“Trove Thursday ” presents one of the most successful German romantic operas between Weber and Wagner: Heinrich Marschner’s Hans Heiling in a 2001 performance from Berlin conducted by Christian Thielemann and featuring Alessandra Marc as the title character’s mom, the Queen of the Elves. 

If anyone remembers Marschner today it’s probably for Der Vampyr which is occasionally still revived no doubt due to its sanguine subject matter. Leon Botstein conducted an enjoyable 2013 concert version at Carnegie Hall which was most memorable for Tamara Wilson’s glowing Malwina.

However Hans Heiling, another work dealing with the supernatural,is generally considered the composer’s best work partly due to the fine libretto (originally written for Mendelssohn by Eduard Devrient who had once been a baritone who appeared in several of Marschner’s earlier works.

Marschner started out writing singspiels but without success. Der Vampyr and Hans Heiling are not through-composed but do consist of large-scale components. The latter’s unusual beginning may sound odd but it’s a prologue that is then followed by the overture. Though he lived almost 30 years after the 1833 premiere of Hans Heiling none of his later operas approached its success.

Today’s leading lady (although Claudia Barainsky in the role of Anna is the romantic lead), Marc had one of the more puzzling careers in the past few decades never quite achieving the prominence or success she might have had. I only caught her a few times, the first an impressively refulgent Rossini Stabat Mater at the Cincinnati May Festival thirty years ago.

It was then another 12 years before I heard her again in one of her few performances at the Met where she debuted as Aïda in 1989. She had been scheduled to return there as Turandot later in the 2000-01 season but due to the illness of Sharon Sweet (who in fact never sang at the Met again) Marc was announced a few days ahead to sing the season’s first performance. Curious to hear her again, I grabbed a standing room ticket for the matinee.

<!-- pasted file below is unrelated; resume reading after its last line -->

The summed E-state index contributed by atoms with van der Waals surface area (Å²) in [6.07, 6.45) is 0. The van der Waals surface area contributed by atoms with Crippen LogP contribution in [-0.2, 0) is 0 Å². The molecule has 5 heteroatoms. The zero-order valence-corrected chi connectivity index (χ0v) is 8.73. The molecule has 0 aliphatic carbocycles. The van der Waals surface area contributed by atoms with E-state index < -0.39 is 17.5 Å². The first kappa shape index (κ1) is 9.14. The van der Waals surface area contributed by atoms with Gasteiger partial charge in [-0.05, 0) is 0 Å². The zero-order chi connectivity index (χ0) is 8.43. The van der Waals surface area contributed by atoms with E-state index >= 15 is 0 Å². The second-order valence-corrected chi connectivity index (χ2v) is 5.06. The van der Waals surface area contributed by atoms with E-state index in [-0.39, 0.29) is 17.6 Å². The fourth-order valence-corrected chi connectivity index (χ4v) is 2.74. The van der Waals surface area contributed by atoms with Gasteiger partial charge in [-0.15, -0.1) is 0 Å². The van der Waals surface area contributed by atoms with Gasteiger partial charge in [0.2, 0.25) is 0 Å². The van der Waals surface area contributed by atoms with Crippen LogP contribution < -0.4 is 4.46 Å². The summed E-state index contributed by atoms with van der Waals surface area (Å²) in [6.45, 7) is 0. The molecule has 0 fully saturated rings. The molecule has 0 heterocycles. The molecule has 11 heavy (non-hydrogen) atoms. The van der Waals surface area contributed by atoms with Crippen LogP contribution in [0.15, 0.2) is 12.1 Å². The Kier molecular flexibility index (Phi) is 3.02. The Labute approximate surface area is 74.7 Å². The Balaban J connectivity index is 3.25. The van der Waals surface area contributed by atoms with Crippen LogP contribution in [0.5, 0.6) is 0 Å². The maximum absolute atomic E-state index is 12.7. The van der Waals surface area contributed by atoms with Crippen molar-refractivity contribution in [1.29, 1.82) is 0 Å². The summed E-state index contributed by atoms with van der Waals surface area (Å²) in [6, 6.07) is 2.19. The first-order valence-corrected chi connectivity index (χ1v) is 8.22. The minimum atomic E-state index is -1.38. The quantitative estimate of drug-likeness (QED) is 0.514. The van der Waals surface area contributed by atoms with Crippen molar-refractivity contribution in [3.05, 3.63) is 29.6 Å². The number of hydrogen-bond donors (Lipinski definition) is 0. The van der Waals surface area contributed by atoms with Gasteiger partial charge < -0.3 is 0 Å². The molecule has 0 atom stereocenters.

I hadn’t seen Franco Zeffirelli’s extravaganza since its first season but I have seen it a number of times this century. Marc remains one of its more impressive ice princesses; the voice huge and exciting, she used it with delicacy and care and for a large woman not known for her acting chops delivered one of the more compellingly acted Turandots I’ve seen.

Just two years later someone I knew heard that the New Jersey Symphony was offering discounted (or maybe even free, I forget) tickets for Marc in the Vier Letzte Lieder. So several of us journeyed to Newark for what turned out to be a frustrating evening. The soprano’s virtues were in evidence—an opulent, soaring voice but it was used so inconsistently that we were left just shaking our heads.

The scooping and extreme glottal attacks and only an occasional connection to the text helped to explain why Marc hadn’t attained stardom or even a consistent international career.

German tenor Endrik Wottrich, today’s Konrad, died a year ago today at the age of 52.

No Marschner on the local horizon at the moment but the Bronx Opera, as part of the upcoming expansive New York Opera Festival, will be presenting four performances of Weber’s Der Freischütz beginning May 5.

Marschner: Hans Heiling

Deutsche Oper Berlin
15 May 2001
In-house recording

Königin der Erdgeister – Alessandra Marc
Anna – Claudia Barainsky
Gertrude – Yvonne Wiedstruck
Hans Heiling – Wolfgang Schöne
Konrad – Endrik Wottrich
Stefan – Friedrich Molsberger

Conductor — Christian Thielemann

Hans Heiling can be downloaded by clicking on the icon of a square with an arrow pointing downward on the audio player and the resulting mp3 file will appear in your download directory.

One can trace the evolution of German Romantic opera through a number of previous “Trove Thursday” podcasts: Weber’s Der Freischütz starring Jonas Kaufmann and his Euryanthe with Anne Schwanewilms pitted against Lauren Flanigan. Then Wagner’s early grand opera Rienzi with Andreas Schager and Anja Kampe and the opera that directly followed Rienzi and was no doubt influenced by both Der Vampyr and Hans Heiling, Der Fliegende Holl?nder with Johanna Meier.

Well over 130 “Trove Thursday” podcasts remain available from iTunes for free, or via any RSS reader.